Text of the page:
In part one of this article we realized there’s really no right or wrong way to eat a pancake.
There is not one side that tastes better.
Neither side of a pancake is more important.
Both sides matter.
Likewise, if one side gets burned it affects the taste of the other side.
It’s the same way when it comes to your work.
To experience joy at work there are two equally important sides.
You should make your work a better place,
and your workplace should make you a better person.
In part one of this article we considered how to evaluate if a person is making their workplace better. We looked at this subject from the perspective of the organization.
Today, we are taking a look at the personal side. We are going to discover several ways you can become a better person as you make your work a better place.
Here are three ways you can find value from the personal side of the work relationship:
- Work in teams. This will make your product better.
It doesn’t matter what you are creating, a team will enable you and others to accomplish more with less stress (eventually) and in less time.
- Work in strengths. This will make your potential better.
It doesn’t matter what you are creating or leading, if you create and lead from your strengths (delegating your weaknesses) you will produce better things, in less time and with less stress.
- Work ahead. This will make your process better.
Good things happen in the margin. When you “work ahead” you make your career, calling, family, friendships and personal life taste better.
WorkJoy occurs when you add value to a place and that place adds value to you as a person.
Who you become is more important than what you do.
Decide today to strive for double-sided WorkJoy!
Over the past six months, I have consulted with churches and communicators about the effectiveness of their messages.
Some messages are incredibly powerful, and some are not, which leads to the question, “What is the difference between a perfect message and a powerful message?”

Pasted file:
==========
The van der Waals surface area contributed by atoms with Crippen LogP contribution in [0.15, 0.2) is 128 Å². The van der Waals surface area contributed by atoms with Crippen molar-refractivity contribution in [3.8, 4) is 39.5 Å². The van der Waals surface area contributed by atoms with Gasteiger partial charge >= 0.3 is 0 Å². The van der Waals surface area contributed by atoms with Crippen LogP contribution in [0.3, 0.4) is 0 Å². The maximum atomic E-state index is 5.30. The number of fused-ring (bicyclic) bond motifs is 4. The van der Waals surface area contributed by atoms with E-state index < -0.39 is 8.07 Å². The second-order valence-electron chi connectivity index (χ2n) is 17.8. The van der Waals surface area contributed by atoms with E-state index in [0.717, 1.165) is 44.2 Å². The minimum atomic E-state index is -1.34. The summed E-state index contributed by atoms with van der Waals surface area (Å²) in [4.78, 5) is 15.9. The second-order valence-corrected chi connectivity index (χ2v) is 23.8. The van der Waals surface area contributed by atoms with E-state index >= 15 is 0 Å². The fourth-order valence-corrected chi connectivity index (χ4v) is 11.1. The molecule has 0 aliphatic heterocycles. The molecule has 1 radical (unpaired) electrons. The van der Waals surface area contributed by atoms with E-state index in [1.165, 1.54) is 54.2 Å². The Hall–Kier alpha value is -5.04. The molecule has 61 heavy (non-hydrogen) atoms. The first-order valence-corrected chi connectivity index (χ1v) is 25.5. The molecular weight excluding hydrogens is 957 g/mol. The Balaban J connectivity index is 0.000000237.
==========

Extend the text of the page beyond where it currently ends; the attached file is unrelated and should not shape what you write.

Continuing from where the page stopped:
Let me answer this question through these lenses: Continue reading “3 Differences Between Powerful And Perfect Talks”
Recently my wife, Rene Clark, and I did some team teaching at Parkview Christian Church. Parkview is a multi-site church of 9,000 weekend attenders in the Chicagoland area where I am stoked to be a teaching pastor.
We have spent time teaching together in the past, but I have never shared any of our rhythm for preparing, praying and presenting as a team. So … here you go, friends:
Our message on LEVITICUS / “Take Me To The Cleaners” and 5 things to think about when team teaching:
1. Know your subject more than you know your notes.
I believe Carey Nuiewhof is the first person I heard talk about how a communicator should know their subject not just their notes.
This becomes even more true in team teaching because you must bounce off each other, and you alone do not have control of the flow at all times. There are times you must build a bridge in team teaching and insert something you know about the subject that appears nowhere in your notes!
2. Transitions matter.
It is much more difficult to team teach than teach alone, in my opinion. But team teaching also adds an element that a solo person teaching can rarely achieve. That being said, when you are teaching with another person you must take time to think through transitions.
You will each have different …
And as much as possible these things need to match up when you make the hand off. This is not always easy to do as you will see in our message on Leviticus. We still have some work to do in transitions.
But we do work hard and spend much time talking through transitions so we can keep things as congruent as possible for the congregation.
3. Create space for each person to prepare on their own.
No two people prepare themselves or their message in the same way.
You should take time to prepare your sections of the message on your own … but also spend time during the preparation process bouncing ideas, intros, endings and illustrations off of each other. This is the genius of team teaching.
In addition, when it’s an hour before go time … each person prepares their heart, mind and soul in different ways.
Allow time to speak through the message together 2-3 hours before the message arrives so that when you are 30-60 minutes out, each person can come to God and prepare their heart, mind and soul in their own unique way.
4. Do a walk through.
When you are on stage by yourself … you are by yourself.
When you add another person to the often small stage space, it can make even little movements awkward. As you will see in our Leviticus “Take Me To The Cleaners” message, we had to make sure we were not stepping in front of or behind each other at odd times. This is super distracting for the congregation.
As you will see our movements were pretty choreographed as we spent time on the stage before the message actually “blocking out” our movements like a theater or dance production.
5. Know who you are talking to.
There will be three potential audiences for your message in most churches these days.